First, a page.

17. A dispenser device according to claim 5, wherein the single opening defines a minimal cross section of the air expeller.
Description



The present invention relates to a fluid dispenser device for associating with a fluid reservoir, thereby forming a fluid dispenser. When the fluid is sprayed in the form of fine droplets, the dispenser itself is often designated by the term "spray". The advantageous field of application of the present invention is the field of perfumery or of cosmetics, but naturally it may apply to other fields in which it is necessary to dispense a fluid.

The dispenser device of the invention is of a particular type that provides mixed or two-phase dispensing of the fluid with a propellant gas, conventionally air. Thus, the dispenser device generally includes a fluid dispenser orifice via which the mixture of fluid and air is dispensed in the form of spray. The device also includes an air duct for air under pressure, said air duct having a downstream end that opens out in the proximity of the dispenser orifice, and an air expeller, such as a squeezable flexible bulb, that is connected to an upstream end of the air duct for delivering a flow of air under pressure through the air duct until it reaches the dispenser orifice. The device also includes a fluid channel that is connected to the air duct in the proximity of, or at, its downstream end, the fluid in the channel being sucked up by the flow of air under pressure by the Venturi effect, in such a manner as to dispense a mixture of air and fluid through the dispenser orifice. That type of dispenser device is often designated by the term "bulb pump" that comes from the use of an air expeller in the form of a squeezable flexible bulb. That type of dispenser device has been known for a long time, and nowadays imparts a conventional or retro effect to the fluid dispenser. Such a dispenser is used by holding the reservoir in one hand, and by squeezing the bulb with the other hand. The dispenser orifice is secured to the reservoir, such that it is the hand holding the reservoir that directs the dispenser orifice and thus the jet of sprayed fluid. In that type of dispenser device, the air and fluid are mixed in the proximity of the dispenser orifice, or a little upstream from said dispenser orifice. By squeezing the flexible bulb, air is caused to flow under pressure through the air duct towards the dispenser orifice. That flow of air causes suction to be created inside the fluid channel that is generally connected to the reservoir via a dip tube. Consequently, the fluid present in the fluid channel is sucked up by the flow of air under pressure by a well known Venturi-effect phenomenon. Thus, fluid coming from the channel is introduced into the flow of air leaving the air duct. The fluid mixes with the flow of air, and the mixture obtained in this way is expelled through the dispenser orifice in the form of fine droplets of fluid.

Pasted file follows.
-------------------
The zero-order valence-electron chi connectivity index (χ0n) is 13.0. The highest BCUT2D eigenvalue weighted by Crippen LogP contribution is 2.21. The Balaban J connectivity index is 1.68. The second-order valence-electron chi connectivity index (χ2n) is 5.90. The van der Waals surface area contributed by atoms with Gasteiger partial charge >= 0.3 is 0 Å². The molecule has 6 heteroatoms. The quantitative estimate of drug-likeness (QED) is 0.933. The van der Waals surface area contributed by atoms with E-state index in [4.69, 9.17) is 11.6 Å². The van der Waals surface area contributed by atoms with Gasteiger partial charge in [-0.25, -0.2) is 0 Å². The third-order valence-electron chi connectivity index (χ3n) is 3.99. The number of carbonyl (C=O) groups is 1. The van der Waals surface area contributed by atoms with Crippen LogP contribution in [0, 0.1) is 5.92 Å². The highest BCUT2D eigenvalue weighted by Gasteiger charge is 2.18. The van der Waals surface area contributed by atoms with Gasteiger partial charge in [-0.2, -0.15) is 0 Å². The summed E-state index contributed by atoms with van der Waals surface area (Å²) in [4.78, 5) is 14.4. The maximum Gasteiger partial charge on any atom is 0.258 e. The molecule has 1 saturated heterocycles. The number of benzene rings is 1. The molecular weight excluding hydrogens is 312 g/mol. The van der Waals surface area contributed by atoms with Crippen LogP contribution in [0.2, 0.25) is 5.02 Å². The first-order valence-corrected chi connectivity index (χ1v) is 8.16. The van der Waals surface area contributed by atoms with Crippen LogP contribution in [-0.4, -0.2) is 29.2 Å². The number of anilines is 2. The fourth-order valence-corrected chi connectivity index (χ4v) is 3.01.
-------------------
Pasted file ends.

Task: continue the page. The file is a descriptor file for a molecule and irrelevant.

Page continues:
The actuation of the air expeller (bulb) may thus be divided into two stages, namely an elastic squeezing stage and an elastic relaxation stage. During the squeezing stage, the working volume of the expeller is reduced, such that the air that it contains is put under pressure and flows through an opening towards the air duct. During the relaxation stage, the working volume of the expeller increases under the effect of the elastic memory of the expeller, and outside air thus penetrates into the expeller. Conventionally, the air expeller includes one end in which there is formed the opening that is connected to the air duct, and an opposite other end in which there is provided an air-inlet valve that is open during elastic relaxation stages and closed during elastic squeezing stages. Consequently, a conventional expeller includes two distinct and separate openings, and this firstly complicates the manufacture and assembly of the air expeller, and secondly degrades the attractiveness of its overall appearance.

An object of the present invention is to remedy the above-mentioned drawback of the prior art by defining a fluid dispenser device of the "bulb pump" type having an air expeller that is simpler to manufacture and that is more pleasing in appearance.